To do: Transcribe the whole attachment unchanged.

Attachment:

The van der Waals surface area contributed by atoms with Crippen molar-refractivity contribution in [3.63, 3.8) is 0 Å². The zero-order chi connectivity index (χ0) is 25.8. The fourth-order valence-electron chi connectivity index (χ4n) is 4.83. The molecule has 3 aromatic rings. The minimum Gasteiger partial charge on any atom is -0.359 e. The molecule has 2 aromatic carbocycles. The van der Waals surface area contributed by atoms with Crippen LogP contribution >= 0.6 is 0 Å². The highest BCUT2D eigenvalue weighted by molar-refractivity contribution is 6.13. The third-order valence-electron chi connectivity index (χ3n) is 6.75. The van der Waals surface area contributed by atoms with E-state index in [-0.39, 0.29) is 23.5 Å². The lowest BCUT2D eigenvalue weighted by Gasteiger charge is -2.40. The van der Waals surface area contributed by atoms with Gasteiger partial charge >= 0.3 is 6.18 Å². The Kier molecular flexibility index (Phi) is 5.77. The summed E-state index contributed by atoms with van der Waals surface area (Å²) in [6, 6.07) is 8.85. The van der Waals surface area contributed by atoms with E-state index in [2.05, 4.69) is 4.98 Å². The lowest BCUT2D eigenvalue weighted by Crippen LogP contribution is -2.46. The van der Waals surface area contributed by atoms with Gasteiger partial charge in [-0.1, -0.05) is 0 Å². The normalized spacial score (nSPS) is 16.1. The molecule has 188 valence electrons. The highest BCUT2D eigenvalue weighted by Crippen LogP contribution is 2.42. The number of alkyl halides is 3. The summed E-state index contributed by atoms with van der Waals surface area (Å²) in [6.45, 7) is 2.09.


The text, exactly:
The van der Waals surface area contributed by atoms with Crippen molar-refractivity contribution in [3.63, 3.8) is 0 Å². The zero-order chi connectivity index (χ0) is 25.8. The fourth-order valence-electron chi connectivity index (χ4n) is 4.83. The molecule has 3 aromatic rings. The minimum Gasteiger partial charge on any atom is -0.359 e. The molecule has 2 aromatic carbocycles. The van der Waals surface area contributed by atoms with Crippen LogP contribution >= 0.6 is 0 Å². The highest BCUT2D eigenvalue weighted by molar-refractivity contribution is 6.13. The third-order valence-electron chi connectivity index (χ3n) is 6.75. The van der Waals surface area contributed by atoms with E-state index in [-0.39, 0.29) is 23.5 Å². The lowest BCUT2D eigenvalue weighted by Gasteiger charge is -2.40. The van der Waals surface area contributed by atoms with Gasteiger partial charge >= 0.3 is 6.18 Å². The Kier molecular flexibility index (Phi) is 5.77. The summed E-state index contributed by atoms with van der Waals surface area (Å²) in [6, 6.07) is 8.85. The van der Waals surface area contributed by atoms with E-state index in [2.05, 4.69) is 4.98 Å². The lowest BCUT2D eigenvalue weighted by Crippen LogP contribution is -2.46. The van der Waals surface area contributed by atoms with Gasteiger partial charge in [-0.1, -0.05) is 0 Å². The normalized spacial score (nSPS) is 16.1. The molecule has 188 valence electrons. The highest BCUT2D eigenvalue weighted by Crippen LogP contribution is 2.42. The number of alkyl halides is 3. The summed E-state index contributed by atoms with van der Waals surface area (Å²) in [6.45, 7) is 2.09.